No new mindset, please

More Hong Kong cultural facilities are closing: the President Theatre in Causeway Bay, and concert and other spaces at the KITEC building in Kowloon Bay. And developers might scrap a planned non-profit performing arts space at a new project in Causeway Bay…

…last month, [Hysan and Chinachem] announced that they could be forced to drop the cultural space in favour of a park because the Lands Department will charge a commercial land premium for an arts and cultural venue. 

The cinema will presumably become stores selling luxury garbage no-one wants, while KITEC will be replaced by office blocks, as if we don’t have enough empty office space already. And developers apparently panting with desperation to promote culture should always be treated with suspicion.

But the three stories are a reminder of the never-ending absurdity of making space as expensive as possible. The Caroline Road case specifically reminds us that it is hard to have ‘nice things’ in Hong Kong urban areas because the government requires developers to pay land-development rights – ‘premiums’ – for attractive features or facilities. 

One small but illustrative example is a walkway from a large office block over a multi-lane highway to a shopping mall in Admiralty, which in turn links to more walkways to other parts of the district. Rather than just walking directly into the mall, users must go down outdoor stairs, into the mall’s street-level entrance, then back up an escalator to continue elsewhere. The landlord (I heard) refused to build an entrance off the walkway because the government demanded a premium. 

The premium serves as an up-front, one-off tax on the increased profits the landlord could earn. In the Admiralty case, there are no profits, nor tax revenue – just inconvenience for pedestrians. The obvious answer would be to simply collect recurrent taxes on higher profits as the landlord makes them. But bureaucrats are obsessed with collecting big premiums (which, perversely, are earmarked for infrastructure projects, however unnecessary.)

Because of this, bureaucrats see concessions on premiums as a subsidy, which in effect they are; not surprisingly, developers have a long tradition of abusing such giveaways. For example, the government offers a lower premium, but in return the developer must provide some public space – and then when the new building is opened, that space is mysteriously hard to find and/or leased out to a business. Bureaucrats and developers are trapped in a cycle of urban-planning assholery, and Hongkongers end up with a nasty living environment. (We’ll leave the Transport Bureau to one side here.)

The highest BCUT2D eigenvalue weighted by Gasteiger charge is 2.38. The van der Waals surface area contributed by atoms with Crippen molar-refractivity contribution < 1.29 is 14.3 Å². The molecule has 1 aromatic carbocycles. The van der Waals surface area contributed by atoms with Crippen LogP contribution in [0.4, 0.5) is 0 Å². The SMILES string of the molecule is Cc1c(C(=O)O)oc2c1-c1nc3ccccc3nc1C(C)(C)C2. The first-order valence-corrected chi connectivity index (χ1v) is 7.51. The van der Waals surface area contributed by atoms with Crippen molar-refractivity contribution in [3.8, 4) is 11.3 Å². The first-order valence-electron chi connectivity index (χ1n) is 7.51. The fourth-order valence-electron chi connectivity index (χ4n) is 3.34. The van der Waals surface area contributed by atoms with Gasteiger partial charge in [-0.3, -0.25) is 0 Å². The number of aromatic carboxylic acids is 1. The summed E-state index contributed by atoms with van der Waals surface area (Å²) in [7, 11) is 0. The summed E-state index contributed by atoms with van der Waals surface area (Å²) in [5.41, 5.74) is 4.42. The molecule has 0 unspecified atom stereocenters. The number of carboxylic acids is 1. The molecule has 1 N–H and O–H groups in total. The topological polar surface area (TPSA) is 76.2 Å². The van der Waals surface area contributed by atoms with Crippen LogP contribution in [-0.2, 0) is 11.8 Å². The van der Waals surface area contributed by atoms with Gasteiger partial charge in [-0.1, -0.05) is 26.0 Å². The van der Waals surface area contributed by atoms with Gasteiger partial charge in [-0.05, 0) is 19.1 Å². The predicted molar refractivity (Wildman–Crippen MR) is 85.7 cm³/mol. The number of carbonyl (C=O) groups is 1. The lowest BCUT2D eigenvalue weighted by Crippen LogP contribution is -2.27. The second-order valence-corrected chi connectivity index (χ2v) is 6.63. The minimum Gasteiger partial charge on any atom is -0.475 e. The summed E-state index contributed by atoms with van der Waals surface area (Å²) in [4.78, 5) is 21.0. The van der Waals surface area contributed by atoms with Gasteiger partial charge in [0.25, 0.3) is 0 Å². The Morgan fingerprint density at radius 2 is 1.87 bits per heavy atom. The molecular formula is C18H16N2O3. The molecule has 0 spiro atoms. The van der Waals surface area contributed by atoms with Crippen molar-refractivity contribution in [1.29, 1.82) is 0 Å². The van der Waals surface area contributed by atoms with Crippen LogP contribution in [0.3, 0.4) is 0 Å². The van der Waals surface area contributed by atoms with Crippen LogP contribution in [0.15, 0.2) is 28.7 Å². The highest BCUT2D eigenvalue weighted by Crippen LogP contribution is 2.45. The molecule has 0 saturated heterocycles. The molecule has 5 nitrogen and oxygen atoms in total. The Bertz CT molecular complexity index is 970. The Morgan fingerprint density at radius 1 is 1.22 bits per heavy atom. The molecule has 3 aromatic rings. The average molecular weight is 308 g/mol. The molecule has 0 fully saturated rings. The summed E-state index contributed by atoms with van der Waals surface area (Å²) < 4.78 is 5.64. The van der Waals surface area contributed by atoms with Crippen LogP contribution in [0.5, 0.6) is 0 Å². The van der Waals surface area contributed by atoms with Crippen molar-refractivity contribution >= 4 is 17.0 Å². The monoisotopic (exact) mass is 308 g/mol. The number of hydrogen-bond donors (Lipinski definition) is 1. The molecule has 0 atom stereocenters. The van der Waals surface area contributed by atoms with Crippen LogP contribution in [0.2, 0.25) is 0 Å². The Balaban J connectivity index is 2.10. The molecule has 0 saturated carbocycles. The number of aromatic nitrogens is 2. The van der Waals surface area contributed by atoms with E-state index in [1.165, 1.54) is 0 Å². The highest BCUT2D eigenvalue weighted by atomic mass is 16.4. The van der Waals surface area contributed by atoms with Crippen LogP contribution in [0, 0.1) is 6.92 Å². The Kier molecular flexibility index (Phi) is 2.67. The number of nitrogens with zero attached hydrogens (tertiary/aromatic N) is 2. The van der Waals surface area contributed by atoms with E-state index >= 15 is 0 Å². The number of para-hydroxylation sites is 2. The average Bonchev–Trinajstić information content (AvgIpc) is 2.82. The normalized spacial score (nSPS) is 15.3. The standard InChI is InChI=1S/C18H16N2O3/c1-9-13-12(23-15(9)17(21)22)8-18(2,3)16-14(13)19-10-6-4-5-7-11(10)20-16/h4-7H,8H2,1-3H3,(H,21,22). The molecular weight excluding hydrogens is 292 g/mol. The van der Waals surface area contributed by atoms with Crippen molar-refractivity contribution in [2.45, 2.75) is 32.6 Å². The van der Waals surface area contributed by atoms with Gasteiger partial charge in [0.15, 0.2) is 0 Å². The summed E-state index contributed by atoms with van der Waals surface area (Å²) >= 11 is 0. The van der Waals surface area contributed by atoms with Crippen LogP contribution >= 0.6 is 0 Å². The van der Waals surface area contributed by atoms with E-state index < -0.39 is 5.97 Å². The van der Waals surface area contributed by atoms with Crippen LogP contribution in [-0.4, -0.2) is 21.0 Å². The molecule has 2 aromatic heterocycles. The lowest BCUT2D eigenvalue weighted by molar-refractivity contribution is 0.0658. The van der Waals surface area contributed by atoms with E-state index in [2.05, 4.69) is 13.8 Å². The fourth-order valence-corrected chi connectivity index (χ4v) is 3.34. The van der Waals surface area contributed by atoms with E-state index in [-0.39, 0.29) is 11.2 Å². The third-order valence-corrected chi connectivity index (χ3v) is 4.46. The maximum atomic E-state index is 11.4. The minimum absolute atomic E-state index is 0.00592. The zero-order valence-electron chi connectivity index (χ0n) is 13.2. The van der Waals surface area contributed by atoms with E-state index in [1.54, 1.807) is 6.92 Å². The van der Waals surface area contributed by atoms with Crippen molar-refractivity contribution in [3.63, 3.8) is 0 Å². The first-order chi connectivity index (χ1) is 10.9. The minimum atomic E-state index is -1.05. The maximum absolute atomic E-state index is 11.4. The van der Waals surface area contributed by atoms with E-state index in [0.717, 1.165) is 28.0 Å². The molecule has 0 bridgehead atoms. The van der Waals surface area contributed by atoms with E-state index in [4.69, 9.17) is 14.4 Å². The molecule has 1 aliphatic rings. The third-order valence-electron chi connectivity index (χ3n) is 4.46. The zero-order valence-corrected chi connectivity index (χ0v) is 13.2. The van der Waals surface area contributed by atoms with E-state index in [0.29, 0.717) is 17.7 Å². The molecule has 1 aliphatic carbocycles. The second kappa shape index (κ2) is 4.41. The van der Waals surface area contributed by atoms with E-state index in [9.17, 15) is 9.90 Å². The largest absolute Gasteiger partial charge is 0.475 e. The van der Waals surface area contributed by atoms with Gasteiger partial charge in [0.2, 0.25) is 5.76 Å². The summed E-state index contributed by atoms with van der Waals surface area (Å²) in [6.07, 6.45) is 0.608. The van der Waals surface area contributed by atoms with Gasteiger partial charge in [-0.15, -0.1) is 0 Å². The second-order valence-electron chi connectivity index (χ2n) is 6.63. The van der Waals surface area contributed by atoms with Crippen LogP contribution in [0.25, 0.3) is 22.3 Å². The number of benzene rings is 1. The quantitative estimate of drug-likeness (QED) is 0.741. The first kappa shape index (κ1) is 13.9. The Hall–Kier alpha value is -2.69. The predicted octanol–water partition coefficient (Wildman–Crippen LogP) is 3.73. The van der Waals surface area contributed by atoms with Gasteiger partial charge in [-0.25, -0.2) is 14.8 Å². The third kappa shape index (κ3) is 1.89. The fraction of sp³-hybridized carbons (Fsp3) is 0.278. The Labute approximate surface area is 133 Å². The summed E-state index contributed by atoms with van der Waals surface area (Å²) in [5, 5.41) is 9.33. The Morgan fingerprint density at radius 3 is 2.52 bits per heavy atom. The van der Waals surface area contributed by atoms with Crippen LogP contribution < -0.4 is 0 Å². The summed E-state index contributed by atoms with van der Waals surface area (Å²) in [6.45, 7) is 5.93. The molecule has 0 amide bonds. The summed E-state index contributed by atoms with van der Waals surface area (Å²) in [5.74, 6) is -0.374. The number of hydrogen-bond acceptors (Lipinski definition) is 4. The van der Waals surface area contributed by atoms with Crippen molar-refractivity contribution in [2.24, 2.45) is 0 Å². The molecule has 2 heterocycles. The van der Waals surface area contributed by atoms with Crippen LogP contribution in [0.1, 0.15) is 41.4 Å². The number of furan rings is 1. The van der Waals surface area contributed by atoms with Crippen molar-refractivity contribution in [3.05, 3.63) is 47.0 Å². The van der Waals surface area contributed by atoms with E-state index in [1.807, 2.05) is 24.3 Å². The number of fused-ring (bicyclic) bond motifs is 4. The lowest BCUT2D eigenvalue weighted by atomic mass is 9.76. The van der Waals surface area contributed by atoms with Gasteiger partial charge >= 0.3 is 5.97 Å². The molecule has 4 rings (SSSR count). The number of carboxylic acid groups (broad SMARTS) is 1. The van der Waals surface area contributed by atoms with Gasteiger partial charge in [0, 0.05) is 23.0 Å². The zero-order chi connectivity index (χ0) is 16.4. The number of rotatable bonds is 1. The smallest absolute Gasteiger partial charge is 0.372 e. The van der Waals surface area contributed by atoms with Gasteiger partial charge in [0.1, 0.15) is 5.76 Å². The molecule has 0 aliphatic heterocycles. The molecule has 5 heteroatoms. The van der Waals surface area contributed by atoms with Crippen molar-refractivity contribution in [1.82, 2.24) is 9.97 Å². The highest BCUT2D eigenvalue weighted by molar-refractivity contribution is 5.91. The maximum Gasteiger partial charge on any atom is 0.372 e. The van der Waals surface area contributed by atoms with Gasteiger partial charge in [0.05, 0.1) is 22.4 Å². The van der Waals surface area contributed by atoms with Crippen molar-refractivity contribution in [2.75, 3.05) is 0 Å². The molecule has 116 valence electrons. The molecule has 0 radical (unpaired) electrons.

When they’re not issuing blood-curdling warnings about national-security threats in our midst, senior local and Beijing officials insist Hong Kong must ‘focus on the economy’ and embrace a ‘new mindset’. Every time, I wait to hear how they will abandon this stupid land policy. Because if you really want to reinvigorate the economy, you need to break away from the system that lets landlords capture so much of the wealth – and that’s where you’d start. Until then, talk of focus and mindsets is empty.

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11 Responses to No new mindset, please

  1. Stanley Lieber says:

    Please stop talking sense.

    You need a new mindset.

    Please focus on national security.

    Otherwise, you are doomed to fail.

  2. MeKnowNothing says:

    Additional musical selection for today/tomorrow:

    From shortly after the debut of the Capital Works Fund, no less.

    Same as it ever was
    Same as it ever was
    You may say to yourself/my god what have I done?
    Same as it ever was

  3. Stu says:

    Re: the admiralty reference.I like the end result as the affected office workers, the civil servants, are reminded of the outcome of their own own policies. A reverse form of dogfooding I guess.

  4. Reuben Goldberg says:

    When might executive-led government fix the Admiralty walkway?

    Not in a million years.

  5. Revolution says:

    I always assumed the fractured bridge arrangements over Gloucester Road were deliberate in order to make it easier to close off access to Legco when there are protests.

  6. wmjp says:

    the civil servants, are reminded of the outcome of their own own policies

    Sadly, I suspect that the office workers reminded daily of the outcome of that particular policy fiasco are not the ones responsible. The food-chain high-ups who make policy do not travel on public transport but are chauffeur driven door-to-door.

    Remember the embassassment of Carrie’s first MTR ride?

  7. HK-Cynic says:

    HK Govt: We need lower prices for apartments to make them more affordable.
    HK Govt: We are cancelling the land auction because the bids submitted were too low.